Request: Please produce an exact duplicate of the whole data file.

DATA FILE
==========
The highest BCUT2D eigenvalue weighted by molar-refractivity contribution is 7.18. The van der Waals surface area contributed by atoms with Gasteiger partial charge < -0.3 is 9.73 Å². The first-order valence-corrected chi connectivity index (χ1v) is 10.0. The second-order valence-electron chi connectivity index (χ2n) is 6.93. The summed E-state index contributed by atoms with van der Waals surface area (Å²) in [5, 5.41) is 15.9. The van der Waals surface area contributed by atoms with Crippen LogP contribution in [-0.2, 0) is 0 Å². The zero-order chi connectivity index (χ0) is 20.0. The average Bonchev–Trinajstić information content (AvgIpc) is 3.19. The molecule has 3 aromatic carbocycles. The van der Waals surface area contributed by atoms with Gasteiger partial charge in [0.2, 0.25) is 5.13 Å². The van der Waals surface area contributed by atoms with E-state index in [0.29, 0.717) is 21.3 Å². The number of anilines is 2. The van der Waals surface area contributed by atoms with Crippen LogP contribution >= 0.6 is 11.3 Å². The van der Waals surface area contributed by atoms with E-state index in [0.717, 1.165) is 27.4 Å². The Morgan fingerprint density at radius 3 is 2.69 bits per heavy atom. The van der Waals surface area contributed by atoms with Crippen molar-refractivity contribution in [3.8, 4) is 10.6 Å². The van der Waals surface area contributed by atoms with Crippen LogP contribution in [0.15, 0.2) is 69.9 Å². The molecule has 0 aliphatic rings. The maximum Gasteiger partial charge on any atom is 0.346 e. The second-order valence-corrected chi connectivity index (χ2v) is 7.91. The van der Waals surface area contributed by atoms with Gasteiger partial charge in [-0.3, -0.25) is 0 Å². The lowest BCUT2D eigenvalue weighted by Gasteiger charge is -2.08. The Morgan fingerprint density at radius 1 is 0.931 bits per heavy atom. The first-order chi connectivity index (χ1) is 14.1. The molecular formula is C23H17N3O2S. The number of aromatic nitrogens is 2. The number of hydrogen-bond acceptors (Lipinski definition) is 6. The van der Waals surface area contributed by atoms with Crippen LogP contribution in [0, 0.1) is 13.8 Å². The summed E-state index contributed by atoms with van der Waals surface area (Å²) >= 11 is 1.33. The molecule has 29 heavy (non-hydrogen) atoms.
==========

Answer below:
The highest BCUT2D eigenvalue weighted by molar-refractivity contribution is 7.18. The van der Waals surface area contributed by atoms with Gasteiger partial charge < -0.3 is 9.73 Å². The first-order valence-corrected chi connectivity index (χ1v) is 10.0. The second-order valence-electron chi connectivity index (χ2n) is 6.93. The summed E-state index contributed by atoms with van der Waals surface area (Å²) in [5, 5.41) is 15.9. The van der Waals surface area contributed by atoms with Crippen LogP contribution in [-0.2, 0) is 0 Å². The zero-order chi connectivity index (χ0) is 20.0. The average Bonchev–Trinajstić information content (AvgIpc) is 3.19. The molecule has 3 aromatic carbocycles. The van der Waals surface area contributed by atoms with Gasteiger partial charge in [0.2, 0.25) is 5.13 Å². The van der Waals surface area contributed by atoms with E-state index in [0.29, 0.717) is 21.3 Å². The number of anilines is 2. The van der Waals surface area contributed by atoms with Crippen LogP contribution >= 0.6 is 11.3 Å². The van der Waals surface area contributed by atoms with E-state index in [0.717, 1.165) is 27.4 Å². The Morgan fingerprint density at radius 3 is 2.69 bits per heavy atom. The van der Waals surface area contributed by atoms with Crippen molar-refractivity contribution in [3.8, 4) is 10.6 Å². The van der Waals surface area contributed by atoms with Crippen LogP contribution in [0.15, 0.2) is 69.9 Å². The molecule has 0 aliphatic rings. The maximum Gasteiger partial charge on any atom is 0.346 e. The second-order valence-corrected chi connectivity index (χ2v) is 7.91. The van der Waals surface area contributed by atoms with Gasteiger partial charge in [-0.3, -0.25) is 0 Å². The lowest BCUT2D eigenvalue weighted by Gasteiger charge is -2.08. The Morgan fingerprint density at radius 1 is 0.931 bits per heavy atom. The first-order chi connectivity index (χ1) is 14.1. The molecular formula is C23H17N3O2S. The number of aromatic nitrogens is 2. The number of hydrogen-bond acceptors (Lipinski definition) is 6. The van der Waals surface area contributed by atoms with Crippen LogP contribution in [0, 0.1) is 13.8 Å². The summed E-state index contributed by atoms with van der Waals surface area (Å²) >= 11 is 1.33. The molecule has 29 heavy (non-hydrogen) atoms.